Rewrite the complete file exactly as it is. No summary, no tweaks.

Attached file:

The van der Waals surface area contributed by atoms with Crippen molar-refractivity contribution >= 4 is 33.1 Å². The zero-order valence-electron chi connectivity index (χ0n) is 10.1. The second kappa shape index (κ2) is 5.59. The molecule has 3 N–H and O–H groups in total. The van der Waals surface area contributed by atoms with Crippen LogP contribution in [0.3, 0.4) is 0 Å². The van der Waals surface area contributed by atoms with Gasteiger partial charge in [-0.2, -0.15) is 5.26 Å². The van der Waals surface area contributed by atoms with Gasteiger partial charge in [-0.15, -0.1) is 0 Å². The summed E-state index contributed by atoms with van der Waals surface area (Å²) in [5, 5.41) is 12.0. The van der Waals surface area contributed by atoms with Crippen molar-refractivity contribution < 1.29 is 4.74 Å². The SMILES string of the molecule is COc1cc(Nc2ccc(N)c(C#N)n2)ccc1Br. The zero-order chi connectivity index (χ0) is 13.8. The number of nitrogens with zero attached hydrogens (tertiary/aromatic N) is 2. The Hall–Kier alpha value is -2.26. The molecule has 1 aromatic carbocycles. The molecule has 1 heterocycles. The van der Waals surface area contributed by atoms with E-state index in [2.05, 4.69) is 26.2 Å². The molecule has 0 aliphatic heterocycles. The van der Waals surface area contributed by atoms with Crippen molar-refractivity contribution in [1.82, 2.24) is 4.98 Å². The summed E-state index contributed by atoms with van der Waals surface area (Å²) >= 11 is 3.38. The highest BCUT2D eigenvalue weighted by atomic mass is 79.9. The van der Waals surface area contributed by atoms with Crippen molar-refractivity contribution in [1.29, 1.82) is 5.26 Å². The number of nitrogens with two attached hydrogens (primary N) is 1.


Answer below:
The van der Waals surface area contributed by atoms with Crippen molar-refractivity contribution >= 4 is 33.1 Å². The zero-order valence-electron chi connectivity index (χ0n) is 10.1. The second kappa shape index (κ2) is 5.59. The molecule has 3 N–H and O–H groups in total. The van der Waals surface area contributed by atoms with Crippen LogP contribution in [0.3, 0.4) is 0 Å². The van der Waals surface area contributed by atoms with Gasteiger partial charge in [-0.2, -0.15) is 5.26 Å². The van der Waals surface area contributed by atoms with Gasteiger partial charge in [-0.15, -0.1) is 0 Å². The summed E-state index contributed by atoms with van der Waals surface area (Å²) in [5, 5.41) is 12.0. The van der Waals surface area contributed by atoms with Crippen molar-refractivity contribution < 1.29 is 4.74 Å². The SMILES string of the molecule is COc1cc(Nc2ccc(N)c(C#N)n2)ccc1Br. The zero-order chi connectivity index (χ0) is 13.8. The number of nitrogens with zero attached hydrogens (tertiary/aromatic N) is 2. The Hall–Kier alpha value is -2.26. The molecule has 1 aromatic carbocycles. The molecule has 1 heterocycles. The van der Waals surface area contributed by atoms with E-state index in [2.05, 4.69) is 26.2 Å². The molecule has 0 aliphatic heterocycles. The van der Waals surface area contributed by atoms with Crippen molar-refractivity contribution in [1.82, 2.24) is 4.98 Å². The summed E-state index contributed by atoms with van der Waals surface area (Å²) >= 11 is 3.38. The highest BCUT2D eigenvalue weighted by atomic mass is 79.9. The van der Waals surface area contributed by atoms with Crippen molar-refractivity contribution in [1.29, 1.82) is 5.26 Å². The number of nitrogens with two attached hydrogens (primary N) is 1.